Picture Perfect Harvest
Buck Boyer and his crew farm the Palouse, a beautifully scenic part of America with extreme slope to the land, Buck is convinced they couldn't do it without their FlexDrapers.
For us, there's nothing on the market today that's even close to the FlexDraper. We wouldn't be able to do what we do without them.”
In Idaho it's been described as "Heaven on earth for photographers." Washington State claims it as one of its "Seven Wonders." It's called the Palouse; a large region of flowing wheatfields and sculpted hills that straddles the border of southeastern Washington and north central Idaho. The farmland here is not just considered some of the most scenic in North America, but also some of its most fertile thanks to a base of glacial sediment that can be well over 200 feet (61 meters) deep in places.
Unfortunately, as productive as the Palouse is, it is by the same measure as challenging to farm because those sculpted hills are often steep and treacherous; so steep that the area really wasn't successfully farmed until a self-leveling mechanism for combines was invented in the 1940s to help them safely tackle slopes that would tip over a normal combine.
"We have steep hillside farming here," said Idahoan farmer Buck Boyer who runs a large 40,000 acre operation in the heart of the Palouse, headquartered near the town of Lapwai close to the Washington border, and south in Camas Prairie.
"The area is full of steep rolling hills which add a whole other dynamic to farming, not just getting up and down the hills with the combine, but also getting the crop out of the fields."
Altogether, Boyer farms about 24,000 acres of soft winter wheat plus another 16,000 acres of garbanzo beans and peas as rotation crops. Helping him with the operation is his grandfather Larry, dad Steve and brother Bryan, and other family that help make up a regular crew of 25 employees that expands to 35 at harvest time. The family's many fields are spread out over an area that runs both sides of the Washington / Idaho border and measures a whopping 125 miles (201 kms) from north to south.
For harvest the Boyers run eight 9250 Case IH combines with MacDon FD245 headers. All combines are fitted with Hillco leveling systems with 27% slope compensation.
"Our hills max out our Hillco levelers at 27% a lot of the time, but our slopes can go up to at least 45% I think, because we're pretty steep here."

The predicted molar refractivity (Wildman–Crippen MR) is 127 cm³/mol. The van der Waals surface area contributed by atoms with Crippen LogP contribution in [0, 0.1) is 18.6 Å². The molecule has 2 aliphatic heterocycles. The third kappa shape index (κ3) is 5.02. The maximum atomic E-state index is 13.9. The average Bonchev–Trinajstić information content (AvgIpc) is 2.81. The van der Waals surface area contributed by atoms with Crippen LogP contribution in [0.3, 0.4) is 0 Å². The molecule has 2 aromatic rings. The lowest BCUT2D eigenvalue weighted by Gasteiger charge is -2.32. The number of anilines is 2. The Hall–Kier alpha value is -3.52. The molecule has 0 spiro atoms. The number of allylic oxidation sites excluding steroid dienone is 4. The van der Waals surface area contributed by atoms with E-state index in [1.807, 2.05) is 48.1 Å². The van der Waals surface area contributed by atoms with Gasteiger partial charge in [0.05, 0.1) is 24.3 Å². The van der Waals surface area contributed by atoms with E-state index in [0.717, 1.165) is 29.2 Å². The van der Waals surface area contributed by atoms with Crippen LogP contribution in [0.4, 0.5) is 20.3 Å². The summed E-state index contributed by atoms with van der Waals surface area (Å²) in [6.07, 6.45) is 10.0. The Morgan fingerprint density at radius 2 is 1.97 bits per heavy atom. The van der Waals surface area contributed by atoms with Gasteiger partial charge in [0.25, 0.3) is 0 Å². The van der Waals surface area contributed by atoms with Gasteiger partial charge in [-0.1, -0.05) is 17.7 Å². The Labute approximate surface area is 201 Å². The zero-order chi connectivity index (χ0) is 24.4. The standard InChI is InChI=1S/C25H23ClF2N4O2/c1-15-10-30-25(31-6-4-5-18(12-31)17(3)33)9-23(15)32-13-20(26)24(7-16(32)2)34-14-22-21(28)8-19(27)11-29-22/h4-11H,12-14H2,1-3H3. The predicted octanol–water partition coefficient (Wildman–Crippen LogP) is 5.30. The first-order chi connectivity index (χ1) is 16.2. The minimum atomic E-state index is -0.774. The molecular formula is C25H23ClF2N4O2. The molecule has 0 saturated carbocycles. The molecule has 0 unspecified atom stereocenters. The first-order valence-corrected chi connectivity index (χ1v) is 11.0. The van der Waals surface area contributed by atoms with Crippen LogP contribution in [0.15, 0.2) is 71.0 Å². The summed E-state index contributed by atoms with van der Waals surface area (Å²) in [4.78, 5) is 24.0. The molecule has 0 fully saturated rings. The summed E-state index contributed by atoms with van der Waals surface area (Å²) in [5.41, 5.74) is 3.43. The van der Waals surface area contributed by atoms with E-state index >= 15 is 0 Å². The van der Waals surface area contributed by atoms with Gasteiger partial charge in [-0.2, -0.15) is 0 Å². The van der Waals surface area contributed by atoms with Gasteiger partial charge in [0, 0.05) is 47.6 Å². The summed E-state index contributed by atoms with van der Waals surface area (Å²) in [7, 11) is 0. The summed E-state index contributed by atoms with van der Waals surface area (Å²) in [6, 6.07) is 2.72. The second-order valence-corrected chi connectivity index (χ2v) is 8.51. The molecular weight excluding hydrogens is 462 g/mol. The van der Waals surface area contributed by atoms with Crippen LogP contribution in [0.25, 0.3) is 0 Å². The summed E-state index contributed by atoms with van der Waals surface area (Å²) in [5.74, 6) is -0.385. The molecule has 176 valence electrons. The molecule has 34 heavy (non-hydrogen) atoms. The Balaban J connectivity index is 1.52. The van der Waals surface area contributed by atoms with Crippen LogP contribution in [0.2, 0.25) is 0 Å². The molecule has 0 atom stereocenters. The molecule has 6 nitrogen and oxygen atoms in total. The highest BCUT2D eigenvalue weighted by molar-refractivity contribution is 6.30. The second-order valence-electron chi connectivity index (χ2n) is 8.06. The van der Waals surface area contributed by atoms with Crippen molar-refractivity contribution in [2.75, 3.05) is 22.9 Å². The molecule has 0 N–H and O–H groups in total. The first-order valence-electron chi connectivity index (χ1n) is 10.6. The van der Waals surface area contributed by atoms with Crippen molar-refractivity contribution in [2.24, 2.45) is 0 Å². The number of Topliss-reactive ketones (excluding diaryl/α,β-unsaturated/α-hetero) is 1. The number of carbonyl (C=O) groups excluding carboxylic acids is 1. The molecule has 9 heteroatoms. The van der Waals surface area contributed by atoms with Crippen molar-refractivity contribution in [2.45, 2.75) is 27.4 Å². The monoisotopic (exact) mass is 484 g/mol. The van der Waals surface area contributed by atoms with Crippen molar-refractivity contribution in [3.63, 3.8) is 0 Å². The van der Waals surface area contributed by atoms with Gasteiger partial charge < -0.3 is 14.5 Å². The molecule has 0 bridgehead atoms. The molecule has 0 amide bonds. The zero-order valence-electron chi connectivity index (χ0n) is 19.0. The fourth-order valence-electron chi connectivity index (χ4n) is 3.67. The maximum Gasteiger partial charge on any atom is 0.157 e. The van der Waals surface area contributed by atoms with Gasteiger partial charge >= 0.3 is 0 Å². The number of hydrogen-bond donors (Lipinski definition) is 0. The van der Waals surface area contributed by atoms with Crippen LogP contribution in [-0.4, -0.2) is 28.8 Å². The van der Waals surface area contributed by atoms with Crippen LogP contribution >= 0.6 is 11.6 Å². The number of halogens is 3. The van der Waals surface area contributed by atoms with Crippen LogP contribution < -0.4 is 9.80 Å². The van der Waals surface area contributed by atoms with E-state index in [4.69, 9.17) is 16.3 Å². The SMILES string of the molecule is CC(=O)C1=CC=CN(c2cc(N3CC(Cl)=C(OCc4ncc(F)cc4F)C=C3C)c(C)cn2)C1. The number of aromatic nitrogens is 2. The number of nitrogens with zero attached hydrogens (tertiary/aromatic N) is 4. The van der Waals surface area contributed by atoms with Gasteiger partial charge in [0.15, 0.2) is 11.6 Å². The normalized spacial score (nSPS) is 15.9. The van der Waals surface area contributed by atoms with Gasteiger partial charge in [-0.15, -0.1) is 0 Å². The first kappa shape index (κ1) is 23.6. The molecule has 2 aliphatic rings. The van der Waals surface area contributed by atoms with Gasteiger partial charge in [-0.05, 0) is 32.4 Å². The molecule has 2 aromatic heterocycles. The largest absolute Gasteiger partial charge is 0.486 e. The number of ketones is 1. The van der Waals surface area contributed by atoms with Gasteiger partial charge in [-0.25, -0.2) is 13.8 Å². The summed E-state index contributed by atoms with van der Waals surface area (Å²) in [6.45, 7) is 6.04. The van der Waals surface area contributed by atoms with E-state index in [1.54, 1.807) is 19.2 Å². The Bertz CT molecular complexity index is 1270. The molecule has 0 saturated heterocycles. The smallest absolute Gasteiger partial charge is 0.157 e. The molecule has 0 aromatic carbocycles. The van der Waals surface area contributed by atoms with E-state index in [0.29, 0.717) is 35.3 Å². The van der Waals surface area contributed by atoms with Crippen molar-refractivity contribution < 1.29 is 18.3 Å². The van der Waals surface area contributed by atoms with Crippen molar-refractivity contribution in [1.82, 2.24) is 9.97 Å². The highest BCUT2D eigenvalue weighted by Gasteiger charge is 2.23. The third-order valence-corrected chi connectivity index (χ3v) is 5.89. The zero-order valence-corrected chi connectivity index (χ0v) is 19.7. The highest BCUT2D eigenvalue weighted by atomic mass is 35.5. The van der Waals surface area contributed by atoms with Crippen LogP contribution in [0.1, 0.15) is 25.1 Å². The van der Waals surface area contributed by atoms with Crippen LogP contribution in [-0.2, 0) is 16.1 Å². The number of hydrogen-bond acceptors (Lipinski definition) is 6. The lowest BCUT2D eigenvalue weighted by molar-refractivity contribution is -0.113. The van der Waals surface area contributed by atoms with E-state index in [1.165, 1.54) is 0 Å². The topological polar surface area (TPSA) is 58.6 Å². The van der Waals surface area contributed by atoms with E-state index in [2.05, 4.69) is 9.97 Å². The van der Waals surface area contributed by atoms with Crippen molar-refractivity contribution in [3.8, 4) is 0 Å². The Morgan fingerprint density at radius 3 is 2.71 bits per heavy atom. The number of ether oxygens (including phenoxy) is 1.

Finding workers who can successfully operate a large combine on their slopes has become an ongoing challenge for the Boyers, made all the more difficult given the current farm labor shortage.
"You can't just shoot an AB line and GPS our land. This work takes a pretty skilled person who can operate the machine with the contours of the hills. And it's not like you're going to go downtown and find someone like that; someone who knows everything about a MacDon FD2 header and a 9250 Case combine, they just don't exist, you have to train them."
For that reason the Boyers are extra appreciative of the people they have working for them.
"These are million-dollar machines, and they have to produce so much every day to make it all happen. Thankfully, we are very, very fortunate for the team that we have. We have a very good crew nucleus, and we wouldn't be successful without these guys."
Another thing they are appreciative of is their new FD2 MacDon headers which they used for the entire 2022 harvest. Among the many improvements on the FD2 that they've noticed is how much more flex there is across the entire 45 feet of header.
"The increased travel in the FD2's frown and the smile is really noticeable. You get a lot more flex with it, and we can now go through a lot tighter draws and over a lot bigger humps and still cut close to the ground over the whole header."
"We've also noticed the three-piece reel stays closer and more uniform to the cutterbar, so you get better feeding, which is really noticeable in beans and peas where you have less volume entering the combine. I even think that we are getting a little more capacity in the heavy wheat, maybe because it feeds better because of the header's wider opening and draper."
Boyer says that the FD2's improvements aside, MacDon FlexDrapers themselves, just like their skilled crew, have become essential for the success of their operation. They've been using FlexDrapers since the late 2000s when they were looking to move up in header width to 40' as well as improve the efficiency of their overall harvesting.